Prime Minister John Howard on Tuesday ruled out taking Singapore to the International Court of Justice to prevent the execution of an Australian heroin trafficker, saying the move could be counterproductive in the bid to save his life. On Monday, Foreign Minister Alexander Downer talked with lawyers about appealing to the Netherlands-based International Court of Justice in a desperate attempt to save Vietnam-born Australian Nguyen Tuong Van, 25, who is set to be hanged in Singapore on Dec. 2.
"The more international constructs ... that are brought to bear on the issue, the less likely, rather than the more likely, it is for the Singaporean government to change it's mind," Howard told reporters.
"I'm sorry to have to say this," he said, "but I do not believe the government of Singapore will change its position."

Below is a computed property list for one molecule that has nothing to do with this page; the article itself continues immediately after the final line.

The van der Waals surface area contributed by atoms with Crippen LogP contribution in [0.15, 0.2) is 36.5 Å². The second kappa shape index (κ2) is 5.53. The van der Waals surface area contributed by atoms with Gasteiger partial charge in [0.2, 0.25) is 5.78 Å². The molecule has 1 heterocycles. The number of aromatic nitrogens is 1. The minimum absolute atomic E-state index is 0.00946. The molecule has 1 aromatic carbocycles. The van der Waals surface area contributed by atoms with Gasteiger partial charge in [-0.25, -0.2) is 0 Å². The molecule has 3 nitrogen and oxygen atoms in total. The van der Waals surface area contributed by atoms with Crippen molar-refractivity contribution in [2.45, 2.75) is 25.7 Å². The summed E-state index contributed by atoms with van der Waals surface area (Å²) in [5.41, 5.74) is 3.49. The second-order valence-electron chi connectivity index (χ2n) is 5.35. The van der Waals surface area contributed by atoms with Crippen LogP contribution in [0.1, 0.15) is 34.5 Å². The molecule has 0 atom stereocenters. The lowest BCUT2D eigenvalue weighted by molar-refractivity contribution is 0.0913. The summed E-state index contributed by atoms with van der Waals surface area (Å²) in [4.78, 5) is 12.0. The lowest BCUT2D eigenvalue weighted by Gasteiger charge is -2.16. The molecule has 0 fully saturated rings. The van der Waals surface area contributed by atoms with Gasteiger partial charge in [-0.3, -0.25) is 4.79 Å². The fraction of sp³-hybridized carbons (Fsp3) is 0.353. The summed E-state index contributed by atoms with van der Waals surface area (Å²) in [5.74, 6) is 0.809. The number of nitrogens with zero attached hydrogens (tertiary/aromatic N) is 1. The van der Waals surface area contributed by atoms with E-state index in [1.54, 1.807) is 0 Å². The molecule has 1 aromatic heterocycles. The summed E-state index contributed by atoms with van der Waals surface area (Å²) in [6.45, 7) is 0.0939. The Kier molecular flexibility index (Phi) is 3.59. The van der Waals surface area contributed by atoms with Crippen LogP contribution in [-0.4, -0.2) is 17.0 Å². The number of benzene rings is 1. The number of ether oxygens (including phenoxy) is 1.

Downer had said Australia would face the dual hurdles of persuading Singapore to recognize the court's jurisdiction, and getting the court to hear the case.
Howard, who was visiting Pakistan, said Tuesday that Singapore's government had the power to save the man's life. He was arrested at the city-state's Changi Airport in 2002 en route from Cambodia to the southern Australian city of Melbourne carrying 396 grams (14 ounces) of heroin.
Howard said he has met the man's refugee mother and felt desperately sorry for her. He said he wished he could use his power as prime minister to save her son's life.
"It's a matter for the government of Singapore, and I don't know that we help her suffering by pretending that there are things that can be done that are going to bring about the change, other than the only thing that will bring about the change, and that is a change in the attitude of the Singaporean government," Howard said.
Lawyers cannot go to the International Court of Justice without government support, because it only judges cases between governments, reports the AP. I.L.